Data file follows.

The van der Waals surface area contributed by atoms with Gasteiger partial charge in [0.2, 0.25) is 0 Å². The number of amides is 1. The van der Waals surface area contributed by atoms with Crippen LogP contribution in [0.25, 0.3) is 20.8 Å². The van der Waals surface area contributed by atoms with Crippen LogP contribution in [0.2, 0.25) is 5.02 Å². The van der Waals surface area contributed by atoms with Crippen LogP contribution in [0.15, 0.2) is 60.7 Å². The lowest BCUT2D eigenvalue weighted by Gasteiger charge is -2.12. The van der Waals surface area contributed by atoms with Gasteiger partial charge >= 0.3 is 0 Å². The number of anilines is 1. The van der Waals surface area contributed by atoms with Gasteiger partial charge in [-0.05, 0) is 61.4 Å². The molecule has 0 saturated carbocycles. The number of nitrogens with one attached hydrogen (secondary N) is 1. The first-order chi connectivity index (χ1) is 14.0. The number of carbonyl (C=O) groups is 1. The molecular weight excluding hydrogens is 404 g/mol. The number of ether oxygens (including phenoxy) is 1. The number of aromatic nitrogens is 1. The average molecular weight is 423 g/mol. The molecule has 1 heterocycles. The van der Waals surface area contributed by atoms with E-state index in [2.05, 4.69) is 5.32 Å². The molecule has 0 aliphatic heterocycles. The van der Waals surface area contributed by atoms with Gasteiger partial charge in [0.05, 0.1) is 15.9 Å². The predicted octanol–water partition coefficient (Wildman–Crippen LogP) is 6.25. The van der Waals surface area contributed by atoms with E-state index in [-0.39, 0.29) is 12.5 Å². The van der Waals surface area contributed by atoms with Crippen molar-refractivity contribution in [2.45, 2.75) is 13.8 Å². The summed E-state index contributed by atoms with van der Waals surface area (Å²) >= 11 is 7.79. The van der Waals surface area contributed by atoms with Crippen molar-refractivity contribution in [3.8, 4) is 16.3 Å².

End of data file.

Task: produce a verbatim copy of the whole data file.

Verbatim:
The van der Waals surface area contributed by atoms with Gasteiger partial charge in [0.2, 0.25) is 0 Å². The number of amides is 1. The van der Waals surface area contributed by atoms with Crippen LogP contribution in [0.25, 0.3) is 20.8 Å². The van der Waals surface area contributed by atoms with Crippen LogP contribution in [0.2, 0.25) is 5.02 Å². The van der Waals surface area contributed by atoms with Crippen LogP contribution in [0.15, 0.2) is 60.7 Å². The lowest BCUT2D eigenvalue weighted by Gasteiger charge is -2.12. The van der Waals surface area contributed by atoms with Gasteiger partial charge >= 0.3 is 0 Å². The number of anilines is 1. The van der Waals surface area contributed by atoms with Gasteiger partial charge in [-0.05, 0) is 61.4 Å². The molecule has 0 saturated carbocycles. The number of nitrogens with one attached hydrogen (secondary N) is 1. The first-order chi connectivity index (χ1) is 14.0. The number of carbonyl (C=O) groups is 1. The molecular weight excluding hydrogens is 404 g/mol. The number of ether oxygens (including phenoxy) is 1. The number of aromatic nitrogens is 1. The average molecular weight is 423 g/mol. The molecule has 1 heterocycles. The van der Waals surface area contributed by atoms with E-state index in [2.05, 4.69) is 5.32 Å². The molecule has 0 aliphatic heterocycles. The van der Waals surface area contributed by atoms with Gasteiger partial charge in [0.05, 0.1) is 15.9 Å². The predicted octanol–water partition coefficient (Wildman–Crippen LogP) is 6.25. The van der Waals surface area contributed by atoms with E-state index in [-0.39, 0.29) is 12.5 Å². The van der Waals surface area contributed by atoms with Crippen molar-refractivity contribution in [2.45, 2.75) is 13.8 Å². The summed E-state index contributed by atoms with van der Waals surface area (Å²) >= 11 is 7.79. The van der Waals surface area contributed by atoms with Crippen molar-refractivity contribution in [3.8, 4) is 16.3 Å².